To this, I had no response. Oh, sure, there're a zillion things that could have been said, things about how such dolls contribute to the objectification of women, how such a sexualized toy desensitizes children to overt displays of sexuality, how such a toy might make overt displays of sexuality seem okay, yadda yadda yadda blah. But faced with a self-possessed, self-reflective twelve-year old who understands that her doll is extreme, who understands that these kinds of arguments can and will be made, over and over and over again by well-meaning mothers and grannies and aunties and other assorted nosey parkers, I was left with only this: the deafening echo of DUH. The recurring image of eyes being rolled, of lips mouthing the words yeah, and?

Because, really, from the point of view of a girl playing with such a doll, so what? It's just a doll.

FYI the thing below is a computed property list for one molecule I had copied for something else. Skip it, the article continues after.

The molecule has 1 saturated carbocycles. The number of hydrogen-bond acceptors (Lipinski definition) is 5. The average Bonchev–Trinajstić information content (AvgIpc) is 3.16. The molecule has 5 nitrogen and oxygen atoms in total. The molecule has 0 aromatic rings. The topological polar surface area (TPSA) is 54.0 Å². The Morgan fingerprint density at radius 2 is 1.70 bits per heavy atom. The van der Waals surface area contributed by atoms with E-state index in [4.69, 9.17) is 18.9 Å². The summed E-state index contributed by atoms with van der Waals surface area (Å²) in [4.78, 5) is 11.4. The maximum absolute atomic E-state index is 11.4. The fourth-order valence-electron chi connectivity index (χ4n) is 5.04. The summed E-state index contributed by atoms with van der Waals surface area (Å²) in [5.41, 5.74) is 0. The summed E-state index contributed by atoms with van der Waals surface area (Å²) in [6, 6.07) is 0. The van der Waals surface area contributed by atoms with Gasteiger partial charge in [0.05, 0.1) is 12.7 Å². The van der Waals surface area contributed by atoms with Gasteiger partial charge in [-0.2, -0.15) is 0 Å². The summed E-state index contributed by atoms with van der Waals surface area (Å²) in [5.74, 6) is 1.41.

My niece is, as I keep saying, a smart girl, a nice girl. The kind of girl that I hope WonderBaby grows up to be. And in defending her Bratz Doll the way that she did, she gave lie to many of my anxieties about Bratz Dolls: that they encourage girls to aspire to slutdom, that they make 'Skank-Ho' an acceptable look for the pre-teen set, that they teach children that hyper-sexuality is the norm for young women. For my niece, the Bratz Doll is just that: a doll. Not a role model, not a source of inspiration: just a doll. Kinda fun, kinda silly, no more realistic than - and not to be taken any more seriously than - a bepetticoated Holly Hobbie or a Spiderman figurine or an Olsen twin.